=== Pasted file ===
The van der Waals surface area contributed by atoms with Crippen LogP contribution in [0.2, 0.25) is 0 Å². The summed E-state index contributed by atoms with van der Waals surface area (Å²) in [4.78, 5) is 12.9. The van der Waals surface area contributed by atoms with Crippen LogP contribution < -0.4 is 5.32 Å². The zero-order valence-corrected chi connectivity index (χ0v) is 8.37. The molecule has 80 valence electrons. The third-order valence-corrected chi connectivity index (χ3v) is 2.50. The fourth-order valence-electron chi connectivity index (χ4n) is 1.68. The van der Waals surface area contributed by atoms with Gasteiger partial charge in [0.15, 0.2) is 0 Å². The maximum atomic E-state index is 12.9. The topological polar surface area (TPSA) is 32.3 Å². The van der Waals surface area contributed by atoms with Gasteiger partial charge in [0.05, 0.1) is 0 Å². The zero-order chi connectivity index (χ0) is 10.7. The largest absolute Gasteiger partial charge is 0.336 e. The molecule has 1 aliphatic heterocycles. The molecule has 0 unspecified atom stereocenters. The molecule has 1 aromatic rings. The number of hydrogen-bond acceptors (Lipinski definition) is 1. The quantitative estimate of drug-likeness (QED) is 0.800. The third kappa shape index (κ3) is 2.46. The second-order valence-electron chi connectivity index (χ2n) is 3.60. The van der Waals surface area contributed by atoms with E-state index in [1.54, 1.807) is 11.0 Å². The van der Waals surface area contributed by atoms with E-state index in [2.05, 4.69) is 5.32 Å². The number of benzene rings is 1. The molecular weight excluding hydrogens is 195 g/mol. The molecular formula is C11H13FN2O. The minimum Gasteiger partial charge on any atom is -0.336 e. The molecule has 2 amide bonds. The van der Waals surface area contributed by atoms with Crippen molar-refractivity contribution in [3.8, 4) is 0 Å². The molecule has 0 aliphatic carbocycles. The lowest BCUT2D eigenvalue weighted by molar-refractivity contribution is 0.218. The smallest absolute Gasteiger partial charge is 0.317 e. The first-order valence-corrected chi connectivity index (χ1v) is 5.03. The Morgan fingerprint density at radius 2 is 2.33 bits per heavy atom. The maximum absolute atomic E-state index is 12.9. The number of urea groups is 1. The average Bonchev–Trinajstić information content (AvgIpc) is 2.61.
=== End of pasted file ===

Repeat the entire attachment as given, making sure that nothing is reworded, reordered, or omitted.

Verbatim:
The van der Waals surface area contributed by atoms with Crippen LogP contribution in [0.2, 0.25) is 0 Å². The summed E-state index contributed by atoms with van der Waals surface area (Å²) in [4.78, 5) is 12.9. The van der Waals surface area contributed by atoms with Crippen LogP contribution < -0.4 is 5.32 Å². The zero-order valence-corrected chi connectivity index (χ0v) is 8.37. The molecule has 80 valence electrons. The third-order valence-corrected chi connectivity index (χ3v) is 2.50. The fourth-order valence-electron chi connectivity index (χ4n) is 1.68. The van der Waals surface area contributed by atoms with Gasteiger partial charge in [0.15, 0.2) is 0 Å². The maximum atomic E-state index is 12.9. The topological polar surface area (TPSA) is 32.3 Å². The van der Waals surface area contributed by atoms with Gasteiger partial charge in [0.05, 0.1) is 0 Å². The zero-order chi connectivity index (χ0) is 10.7. The largest absolute Gasteiger partial charge is 0.336 e. The molecule has 1 aliphatic heterocycles. The molecule has 0 unspecified atom stereocenters. The molecule has 1 aromatic rings. The number of hydrogen-bond acceptors (Lipinski definition) is 1. The quantitative estimate of drug-likeness (QED) is 0.800. The third kappa shape index (κ3) is 2.46. The second-order valence-electron chi connectivity index (χ2n) is 3.60. The van der Waals surface area contributed by atoms with E-state index in [1.54, 1.807) is 11.0 Å². The van der Waals surface area contributed by atoms with E-state index in [2.05, 4.69) is 5.32 Å². The number of benzene rings is 1. The molecular weight excluding hydrogens is 195 g/mol. The molecular formula is C11H13FN2O. The minimum Gasteiger partial charge on any atom is -0.336 e. The molecule has 2 amide bonds. The van der Waals surface area contributed by atoms with Crippen molar-refractivity contribution in [3.8, 4) is 0 Å². The molecule has 0 aliphatic carbocycles. The lowest BCUT2D eigenvalue weighted by molar-refractivity contribution is 0.218. The smallest absolute Gasteiger partial charge is 0.317 e. The first-order valence-corrected chi connectivity index (χ1v) is 5.03. The Morgan fingerprint density at radius 2 is 2.33 bits per heavy atom. The maximum absolute atomic E-state index is 12.9. The number of urea groups is 1. The average Bonchev–Trinajstić information content (AvgIpc) is 2.61.